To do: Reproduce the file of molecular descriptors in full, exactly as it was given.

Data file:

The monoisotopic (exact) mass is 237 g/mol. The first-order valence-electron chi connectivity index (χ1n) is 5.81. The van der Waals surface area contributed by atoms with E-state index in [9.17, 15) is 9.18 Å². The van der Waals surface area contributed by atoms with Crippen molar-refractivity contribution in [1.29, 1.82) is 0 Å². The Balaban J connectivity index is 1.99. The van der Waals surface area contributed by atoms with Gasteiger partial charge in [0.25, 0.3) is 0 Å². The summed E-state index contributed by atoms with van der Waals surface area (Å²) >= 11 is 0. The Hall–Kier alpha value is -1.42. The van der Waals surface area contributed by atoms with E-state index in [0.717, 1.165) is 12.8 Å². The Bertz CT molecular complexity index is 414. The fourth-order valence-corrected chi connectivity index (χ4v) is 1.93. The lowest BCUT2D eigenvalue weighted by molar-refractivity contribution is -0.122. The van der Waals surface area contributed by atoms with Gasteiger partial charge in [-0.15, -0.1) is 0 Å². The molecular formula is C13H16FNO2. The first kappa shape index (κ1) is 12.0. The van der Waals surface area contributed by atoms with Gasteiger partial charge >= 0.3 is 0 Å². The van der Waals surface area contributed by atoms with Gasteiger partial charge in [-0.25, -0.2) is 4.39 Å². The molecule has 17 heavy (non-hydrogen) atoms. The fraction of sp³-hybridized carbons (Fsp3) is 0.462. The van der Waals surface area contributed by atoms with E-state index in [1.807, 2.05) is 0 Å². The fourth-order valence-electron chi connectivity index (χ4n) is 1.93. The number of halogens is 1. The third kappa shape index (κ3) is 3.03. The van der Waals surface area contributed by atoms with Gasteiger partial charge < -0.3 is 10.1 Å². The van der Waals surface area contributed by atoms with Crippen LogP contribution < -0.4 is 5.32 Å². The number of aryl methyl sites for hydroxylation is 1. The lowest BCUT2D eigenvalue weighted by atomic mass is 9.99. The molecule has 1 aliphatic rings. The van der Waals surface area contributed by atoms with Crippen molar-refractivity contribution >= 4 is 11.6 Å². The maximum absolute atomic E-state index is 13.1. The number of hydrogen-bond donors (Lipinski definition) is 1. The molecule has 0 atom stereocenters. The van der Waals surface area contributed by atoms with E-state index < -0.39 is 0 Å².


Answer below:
The monoisotopic (exact) mass is 237 g/mol. The first-order valence-electron chi connectivity index (χ1n) is 5.81. The van der Waals surface area contributed by atoms with E-state index in [9.17, 15) is 9.18 Å². The van der Waals surface area contributed by atoms with Crippen molar-refractivity contribution in [1.29, 1.82) is 0 Å². The Balaban J connectivity index is 1.99. The van der Waals surface area contributed by atoms with Gasteiger partial charge in [0.25, 0.3) is 0 Å². The summed E-state index contributed by atoms with van der Waals surface area (Å²) >= 11 is 0. The Hall–Kier alpha value is -1.42. The van der Waals surface area contributed by atoms with E-state index in [0.717, 1.165) is 12.8 Å². The Bertz CT molecular complexity index is 414. The fourth-order valence-corrected chi connectivity index (χ4v) is 1.93. The lowest BCUT2D eigenvalue weighted by molar-refractivity contribution is -0.122. The van der Waals surface area contributed by atoms with Gasteiger partial charge in [-0.15, -0.1) is 0 Å². The molecular formula is C13H16FNO2. The first kappa shape index (κ1) is 12.0. The van der Waals surface area contributed by atoms with Gasteiger partial charge >= 0.3 is 0 Å². The van der Waals surface area contributed by atoms with Gasteiger partial charge in [-0.25, -0.2) is 4.39 Å². The molecule has 17 heavy (non-hydrogen) atoms. The fraction of sp³-hybridized carbons (Fsp3) is 0.462. The van der Waals surface area contributed by atoms with E-state index in [1.807, 2.05) is 0 Å². The fourth-order valence-electron chi connectivity index (χ4n) is 1.93. The number of halogens is 1. The third kappa shape index (κ3) is 3.03. The van der Waals surface area contributed by atoms with Gasteiger partial charge < -0.3 is 10.1 Å². The van der Waals surface area contributed by atoms with Crippen LogP contribution < -0.4 is 5.32 Å². The number of aryl methyl sites for hydroxylation is 1. The lowest BCUT2D eigenvalue weighted by atomic mass is 9.99. The molecule has 1 aliphatic rings. The van der Waals surface area contributed by atoms with Crippen molar-refractivity contribution >= 4 is 11.6 Å². The maximum absolute atomic E-state index is 13.1. The number of hydrogen-bond donors (Lipinski definition) is 1. The molecule has 0 atom stereocenters. The van der Waals surface area contributed by atoms with E-state index < -0.39 is 0 Å².